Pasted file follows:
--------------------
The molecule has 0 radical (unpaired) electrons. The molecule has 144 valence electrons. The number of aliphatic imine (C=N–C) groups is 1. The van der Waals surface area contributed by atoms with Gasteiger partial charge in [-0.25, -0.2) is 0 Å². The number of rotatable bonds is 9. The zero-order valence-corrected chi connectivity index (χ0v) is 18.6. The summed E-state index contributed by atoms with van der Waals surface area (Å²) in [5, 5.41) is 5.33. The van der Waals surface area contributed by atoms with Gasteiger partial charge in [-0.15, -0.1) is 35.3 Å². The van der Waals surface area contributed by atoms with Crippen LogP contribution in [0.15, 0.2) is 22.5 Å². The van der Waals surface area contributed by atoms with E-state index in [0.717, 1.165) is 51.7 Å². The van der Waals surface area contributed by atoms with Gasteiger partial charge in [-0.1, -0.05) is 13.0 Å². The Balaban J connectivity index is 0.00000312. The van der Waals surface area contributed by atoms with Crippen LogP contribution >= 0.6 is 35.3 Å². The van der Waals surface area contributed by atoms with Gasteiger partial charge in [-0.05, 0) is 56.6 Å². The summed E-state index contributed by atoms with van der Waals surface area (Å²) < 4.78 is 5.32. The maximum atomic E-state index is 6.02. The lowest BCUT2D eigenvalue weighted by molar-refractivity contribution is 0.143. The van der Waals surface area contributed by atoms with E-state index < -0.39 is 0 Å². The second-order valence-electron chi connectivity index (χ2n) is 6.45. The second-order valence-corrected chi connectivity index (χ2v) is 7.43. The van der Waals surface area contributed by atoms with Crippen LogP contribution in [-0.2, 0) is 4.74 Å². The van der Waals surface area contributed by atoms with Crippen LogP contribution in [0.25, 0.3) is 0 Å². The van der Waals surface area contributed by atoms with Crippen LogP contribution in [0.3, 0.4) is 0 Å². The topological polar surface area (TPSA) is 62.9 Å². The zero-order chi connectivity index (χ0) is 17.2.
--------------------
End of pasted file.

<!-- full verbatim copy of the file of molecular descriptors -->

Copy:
The molecule has 0 radical (unpaired) electrons. The molecule has 144 valence electrons. The number of aliphatic imine (C=N–C) groups is 1. The van der Waals surface area contributed by atoms with Gasteiger partial charge in [-0.25, -0.2) is 0 Å². The number of rotatable bonds is 9. The zero-order valence-corrected chi connectivity index (χ0v) is 18.6. The summed E-state index contributed by atoms with van der Waals surface area (Å²) in [5, 5.41) is 5.33. The van der Waals surface area contributed by atoms with Gasteiger partial charge in [-0.15, -0.1) is 35.3 Å². The van der Waals surface area contributed by atoms with Crippen LogP contribution in [0.15, 0.2) is 22.5 Å². The van der Waals surface area contributed by atoms with E-state index in [0.717, 1.165) is 51.7 Å². The van der Waals surface area contributed by atoms with Gasteiger partial charge in [-0.1, -0.05) is 13.0 Å². The Balaban J connectivity index is 0.00000312. The van der Waals surface area contributed by atoms with Crippen LogP contribution >= 0.6 is 35.3 Å². The van der Waals surface area contributed by atoms with Gasteiger partial charge in [-0.05, 0) is 56.6 Å². The summed E-state index contributed by atoms with van der Waals surface area (Å²) < 4.78 is 5.32. The maximum atomic E-state index is 6.02. The lowest BCUT2D eigenvalue weighted by molar-refractivity contribution is 0.143. The van der Waals surface area contributed by atoms with E-state index < -0.39 is 0 Å². The second-order valence-electron chi connectivity index (χ2n) is 6.45. The second-order valence-corrected chi connectivity index (χ2v) is 7.43. The van der Waals surface area contributed by atoms with Crippen LogP contribution in [-0.2, 0) is 4.74 Å². The van der Waals surface area contributed by atoms with Crippen LogP contribution in [0.25, 0.3) is 0 Å². The van der Waals surface area contributed by atoms with Crippen LogP contribution in [0.3, 0.4) is 0 Å². The topological polar surface area (TPSA) is 62.9 Å². The zero-order chi connectivity index (χ0) is 17.2.